Billionaire ‘Shark’ Mark Cuban on Using NFTs in the Book Publishing Industry

In a recent interview, billionaire investor and entrepreneur Mark Cuban discussed how non-fungible tokens (NFTs) could be useful in the book publishing industry (especially for textbooks).

Cuban is the majority owner of the Dallas Mavericks professional basketball team, as well as one of the “sharks” on the hugely popular reality show “Shark Tank” (which airs on the ABC television network).

Cuban’s comments were made during an interview with Forbes published on September 26. According to a report by The Daily Hodl, Cuban had this to say about the use of NFTs in the book publishing industry:

“NFTs as books, I think especially for textbooks. Whether we can get textbook publishers to go along with it is another question, but the idea of ​​children buying books for their classrooms… The whole process of buying books.

First, do you want new or used? Then you lug those books back, and at the end of the semester—because they’re only good for the time you’re in class—you make the decision, “Yeah, I’m going to sell it. how to sell it Do I ship it? Should I take it to the bookstore?’ It’s just a pain in the neck and in a digital world it’s ridiculous.

With these as NFTs, well, the NFTs allow you to collect royalties so that the author and the publisher and everyone else involved gets a set royalty if that book is resold. That means the publishers who created the book can still get paid, whereas with a physical book that’s sold and resold, they have to hope that the book will fall apart so they can sell a new one. So I think this is a great application.

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On Aug. 7, in an interview with Altcoin Daily, Cuban Cuban criticized the United States Securities and Exchange Commission (SEC) for the way it handles crypto.

Cuban said:

The SEC is incredibly hypocritical. You know, they talk about protecting investors. Do you know what pink sheets are?… I just checked this out yesterday because I was asked two days ago. There are 16,750 Pink Sheet shares… probably around [the same as] the number of tokens. There is no protection for anyone coming off the SEC and that is already under their purview.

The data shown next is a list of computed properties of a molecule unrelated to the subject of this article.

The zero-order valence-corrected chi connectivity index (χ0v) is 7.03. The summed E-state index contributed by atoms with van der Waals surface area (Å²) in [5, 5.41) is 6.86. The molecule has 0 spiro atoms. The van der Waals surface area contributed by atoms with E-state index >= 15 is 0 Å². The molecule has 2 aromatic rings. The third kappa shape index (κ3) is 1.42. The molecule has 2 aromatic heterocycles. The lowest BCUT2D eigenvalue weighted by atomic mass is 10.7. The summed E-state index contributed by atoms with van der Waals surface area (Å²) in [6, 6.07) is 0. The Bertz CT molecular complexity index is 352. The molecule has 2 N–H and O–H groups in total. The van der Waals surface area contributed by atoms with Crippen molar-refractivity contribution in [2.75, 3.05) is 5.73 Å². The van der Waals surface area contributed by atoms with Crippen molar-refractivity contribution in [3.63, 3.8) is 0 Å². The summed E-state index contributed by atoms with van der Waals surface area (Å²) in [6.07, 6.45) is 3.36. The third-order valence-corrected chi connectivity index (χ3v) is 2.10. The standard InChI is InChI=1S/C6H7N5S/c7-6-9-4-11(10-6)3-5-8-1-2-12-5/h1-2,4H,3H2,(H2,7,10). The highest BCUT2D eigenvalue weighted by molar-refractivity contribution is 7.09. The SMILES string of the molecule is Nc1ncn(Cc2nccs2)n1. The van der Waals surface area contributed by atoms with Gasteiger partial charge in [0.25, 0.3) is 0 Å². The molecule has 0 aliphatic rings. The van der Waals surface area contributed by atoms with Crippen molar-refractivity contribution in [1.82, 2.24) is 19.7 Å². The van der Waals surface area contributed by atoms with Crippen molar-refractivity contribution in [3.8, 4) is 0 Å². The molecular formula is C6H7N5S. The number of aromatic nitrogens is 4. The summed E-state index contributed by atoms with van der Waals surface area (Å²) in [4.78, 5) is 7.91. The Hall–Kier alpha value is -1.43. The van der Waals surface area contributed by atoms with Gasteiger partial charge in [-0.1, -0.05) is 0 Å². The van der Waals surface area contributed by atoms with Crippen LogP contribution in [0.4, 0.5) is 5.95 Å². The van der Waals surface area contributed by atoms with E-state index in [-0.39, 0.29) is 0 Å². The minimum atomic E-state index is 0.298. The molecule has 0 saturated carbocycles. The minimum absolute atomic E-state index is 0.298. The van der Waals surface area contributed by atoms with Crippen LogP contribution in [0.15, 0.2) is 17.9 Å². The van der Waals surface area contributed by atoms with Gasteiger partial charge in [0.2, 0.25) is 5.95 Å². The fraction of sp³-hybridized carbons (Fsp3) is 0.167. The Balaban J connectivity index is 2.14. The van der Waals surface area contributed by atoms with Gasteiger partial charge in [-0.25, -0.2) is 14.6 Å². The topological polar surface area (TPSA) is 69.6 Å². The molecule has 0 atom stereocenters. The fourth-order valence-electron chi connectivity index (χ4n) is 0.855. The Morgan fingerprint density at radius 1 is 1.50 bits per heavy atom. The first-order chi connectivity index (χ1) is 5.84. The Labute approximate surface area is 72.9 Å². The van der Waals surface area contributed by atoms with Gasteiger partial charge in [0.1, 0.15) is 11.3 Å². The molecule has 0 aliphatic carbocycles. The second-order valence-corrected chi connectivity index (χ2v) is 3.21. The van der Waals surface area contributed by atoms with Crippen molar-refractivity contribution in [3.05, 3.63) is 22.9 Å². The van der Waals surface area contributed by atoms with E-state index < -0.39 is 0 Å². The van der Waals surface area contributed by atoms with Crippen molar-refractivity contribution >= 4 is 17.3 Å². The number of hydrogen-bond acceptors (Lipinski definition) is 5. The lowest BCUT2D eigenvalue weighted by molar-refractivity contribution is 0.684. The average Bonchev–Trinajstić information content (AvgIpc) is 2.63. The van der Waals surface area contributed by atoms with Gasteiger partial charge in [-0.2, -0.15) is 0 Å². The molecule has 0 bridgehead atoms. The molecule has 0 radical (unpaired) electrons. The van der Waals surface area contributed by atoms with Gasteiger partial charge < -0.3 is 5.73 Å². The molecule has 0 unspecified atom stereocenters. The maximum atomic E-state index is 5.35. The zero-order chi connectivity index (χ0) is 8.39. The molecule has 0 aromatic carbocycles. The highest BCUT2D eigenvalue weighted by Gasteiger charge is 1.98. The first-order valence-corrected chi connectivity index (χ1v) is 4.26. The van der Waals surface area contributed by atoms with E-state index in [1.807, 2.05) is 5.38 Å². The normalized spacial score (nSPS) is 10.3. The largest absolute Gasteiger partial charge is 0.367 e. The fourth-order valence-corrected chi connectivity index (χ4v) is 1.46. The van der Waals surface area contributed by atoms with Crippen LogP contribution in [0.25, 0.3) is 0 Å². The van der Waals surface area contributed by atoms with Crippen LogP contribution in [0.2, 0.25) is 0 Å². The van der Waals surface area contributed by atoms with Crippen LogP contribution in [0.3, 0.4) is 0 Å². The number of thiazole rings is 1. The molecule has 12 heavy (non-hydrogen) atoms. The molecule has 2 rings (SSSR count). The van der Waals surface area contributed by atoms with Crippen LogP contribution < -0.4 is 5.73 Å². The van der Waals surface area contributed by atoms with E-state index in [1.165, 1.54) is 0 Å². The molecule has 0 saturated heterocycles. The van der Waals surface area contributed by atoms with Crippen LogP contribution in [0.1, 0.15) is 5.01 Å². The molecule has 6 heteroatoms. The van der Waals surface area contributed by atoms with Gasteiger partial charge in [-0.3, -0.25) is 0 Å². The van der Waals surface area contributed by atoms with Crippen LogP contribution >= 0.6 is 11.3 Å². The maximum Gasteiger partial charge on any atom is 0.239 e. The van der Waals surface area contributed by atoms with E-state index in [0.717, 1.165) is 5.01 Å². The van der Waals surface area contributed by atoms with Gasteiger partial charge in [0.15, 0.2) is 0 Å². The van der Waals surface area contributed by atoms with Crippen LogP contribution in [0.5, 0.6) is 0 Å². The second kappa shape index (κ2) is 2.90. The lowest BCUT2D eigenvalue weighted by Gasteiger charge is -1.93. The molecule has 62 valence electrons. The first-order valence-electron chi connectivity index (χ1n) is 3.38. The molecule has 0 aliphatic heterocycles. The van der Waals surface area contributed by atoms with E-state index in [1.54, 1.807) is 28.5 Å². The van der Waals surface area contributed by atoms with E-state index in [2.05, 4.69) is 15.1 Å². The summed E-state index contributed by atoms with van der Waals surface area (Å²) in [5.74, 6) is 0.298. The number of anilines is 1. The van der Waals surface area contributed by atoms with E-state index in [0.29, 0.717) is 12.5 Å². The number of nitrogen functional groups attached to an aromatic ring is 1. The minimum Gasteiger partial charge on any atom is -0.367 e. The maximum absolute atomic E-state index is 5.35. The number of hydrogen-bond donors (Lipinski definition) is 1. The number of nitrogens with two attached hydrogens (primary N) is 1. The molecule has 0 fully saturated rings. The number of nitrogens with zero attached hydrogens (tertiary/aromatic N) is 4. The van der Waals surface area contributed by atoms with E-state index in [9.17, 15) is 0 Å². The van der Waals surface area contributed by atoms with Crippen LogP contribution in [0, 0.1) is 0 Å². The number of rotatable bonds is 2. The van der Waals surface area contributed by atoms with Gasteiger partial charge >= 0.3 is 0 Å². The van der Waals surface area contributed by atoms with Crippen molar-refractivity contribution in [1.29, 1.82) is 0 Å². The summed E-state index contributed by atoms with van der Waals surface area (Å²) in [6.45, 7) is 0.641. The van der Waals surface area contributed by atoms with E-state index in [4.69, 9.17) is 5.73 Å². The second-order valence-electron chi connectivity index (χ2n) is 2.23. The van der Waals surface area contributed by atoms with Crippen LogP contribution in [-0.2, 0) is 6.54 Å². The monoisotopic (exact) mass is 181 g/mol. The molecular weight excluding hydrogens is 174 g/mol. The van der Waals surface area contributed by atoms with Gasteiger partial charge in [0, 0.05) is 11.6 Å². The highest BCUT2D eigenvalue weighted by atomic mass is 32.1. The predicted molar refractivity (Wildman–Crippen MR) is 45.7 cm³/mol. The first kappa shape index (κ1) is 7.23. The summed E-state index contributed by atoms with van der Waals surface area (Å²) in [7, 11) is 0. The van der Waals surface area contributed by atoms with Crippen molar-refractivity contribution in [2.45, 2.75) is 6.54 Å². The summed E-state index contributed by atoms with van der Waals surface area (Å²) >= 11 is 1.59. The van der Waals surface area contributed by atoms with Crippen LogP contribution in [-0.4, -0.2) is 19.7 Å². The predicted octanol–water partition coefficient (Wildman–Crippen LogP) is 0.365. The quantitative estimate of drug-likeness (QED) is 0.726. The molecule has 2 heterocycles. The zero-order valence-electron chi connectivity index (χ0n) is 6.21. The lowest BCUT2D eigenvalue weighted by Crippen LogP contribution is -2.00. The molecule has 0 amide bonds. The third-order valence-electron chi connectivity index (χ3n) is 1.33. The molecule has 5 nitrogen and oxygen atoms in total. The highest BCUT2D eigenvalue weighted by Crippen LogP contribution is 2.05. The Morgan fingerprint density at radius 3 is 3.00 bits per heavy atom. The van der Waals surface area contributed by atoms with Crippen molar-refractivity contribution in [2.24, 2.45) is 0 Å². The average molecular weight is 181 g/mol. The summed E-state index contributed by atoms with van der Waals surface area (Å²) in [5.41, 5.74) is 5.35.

They are supposed to protect you. There are funds – ETFs and others – that contain stocks from countries that have no SEC-like protection at all. They do not care. You can still buy and sell them. There are companies that are bought and sold on major exchanges that do not have any audit rights. You have no idea if the numbers are correct.

And when the SEC comes in and says they want to protect investors from crypto, they’re not even doing their job in the space that they should be doing their job, and then you have the problem of how they’re trying to figure it out. The SEC does this thing called “regulate by litigation,” which means they don’t come out and say, “Here are the rules for everyone to follow, give us your comments.” They are doing what they did with Coinbase. they complain. And they will sue you, hoping that the outcome of the lawsuit will then set a precedent that they can use to enforce it the way they want to enforce it.

It’s not like today anyone could just call the SEC and say, “OK, we want to issue a token… we have this crypto business, tell us what we need to do”… As a result, there’s all this uncertainty, which is why you’ve seen more crypto companies in Singapore, the Bahamas and the British Virgin Islands, the Caymans and all these different places and people are afraid to do anything here.

And now look at the big companies like Coinbase [that] Create jobs and they try to make it right… they get screwed… There was – I forget – which politician said we should do it through the CFTC instead of the SEC and they’re right because the SEC cares more, hiring more lawyers than getting it right.

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